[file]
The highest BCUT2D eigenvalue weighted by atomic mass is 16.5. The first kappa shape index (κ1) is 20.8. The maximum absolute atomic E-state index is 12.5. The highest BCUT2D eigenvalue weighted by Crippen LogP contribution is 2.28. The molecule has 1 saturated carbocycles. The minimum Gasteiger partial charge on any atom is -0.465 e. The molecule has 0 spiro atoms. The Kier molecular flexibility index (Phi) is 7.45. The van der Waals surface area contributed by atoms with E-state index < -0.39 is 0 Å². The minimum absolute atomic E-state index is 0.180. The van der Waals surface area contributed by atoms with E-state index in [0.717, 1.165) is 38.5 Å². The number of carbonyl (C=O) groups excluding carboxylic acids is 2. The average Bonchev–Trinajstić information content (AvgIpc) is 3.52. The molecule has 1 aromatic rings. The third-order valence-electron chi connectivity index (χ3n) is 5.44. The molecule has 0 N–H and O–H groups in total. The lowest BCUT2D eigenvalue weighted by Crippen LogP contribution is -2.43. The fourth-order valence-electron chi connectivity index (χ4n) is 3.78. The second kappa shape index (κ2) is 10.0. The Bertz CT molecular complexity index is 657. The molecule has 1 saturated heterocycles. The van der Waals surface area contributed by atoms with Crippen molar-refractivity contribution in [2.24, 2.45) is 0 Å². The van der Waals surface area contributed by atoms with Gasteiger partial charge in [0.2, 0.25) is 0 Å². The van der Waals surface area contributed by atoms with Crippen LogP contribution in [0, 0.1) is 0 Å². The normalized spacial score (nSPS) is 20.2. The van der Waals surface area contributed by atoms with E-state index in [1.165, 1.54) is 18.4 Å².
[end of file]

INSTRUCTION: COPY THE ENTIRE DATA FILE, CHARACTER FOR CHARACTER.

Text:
The highest BCUT2D eigenvalue weighted by atomic mass is 16.5. The first kappa shape index (κ1) is 20.8. The maximum absolute atomic E-state index is 12.5. The highest BCUT2D eigenvalue weighted by Crippen LogP contribution is 2.28. The molecule has 1 saturated carbocycles. The minimum Gasteiger partial charge on any atom is -0.465 e. The molecule has 0 spiro atoms. The Kier molecular flexibility index (Phi) is 7.45. The van der Waals surface area contributed by atoms with E-state index < -0.39 is 0 Å². The minimum absolute atomic E-state index is 0.180. The van der Waals surface area contributed by atoms with E-state index in [0.717, 1.165) is 38.5 Å². The number of carbonyl (C=O) groups excluding carboxylic acids is 2. The average Bonchev–Trinajstić information content (AvgIpc) is 3.52. The molecule has 1 aromatic rings. The third-order valence-electron chi connectivity index (χ3n) is 5.44. The molecule has 0 N–H and O–H groups in total. The lowest BCUT2D eigenvalue weighted by Crippen LogP contribution is -2.43. The fourth-order valence-electron chi connectivity index (χ4n) is 3.78. The second kappa shape index (κ2) is 10.0. The Bertz CT molecular complexity index is 657. The molecule has 1 saturated heterocycles. The van der Waals surface area contributed by atoms with Crippen molar-refractivity contribution in [2.24, 2.45) is 0 Å². The van der Waals surface area contributed by atoms with Gasteiger partial charge in [0.2, 0.25) is 0 Å². The van der Waals surface area contributed by atoms with Crippen LogP contribution in [0, 0.1) is 0 Å². The normalized spacial score (nSPS) is 20.2. The van der Waals surface area contributed by atoms with E-state index in [1.165, 1.54) is 18.4 Å².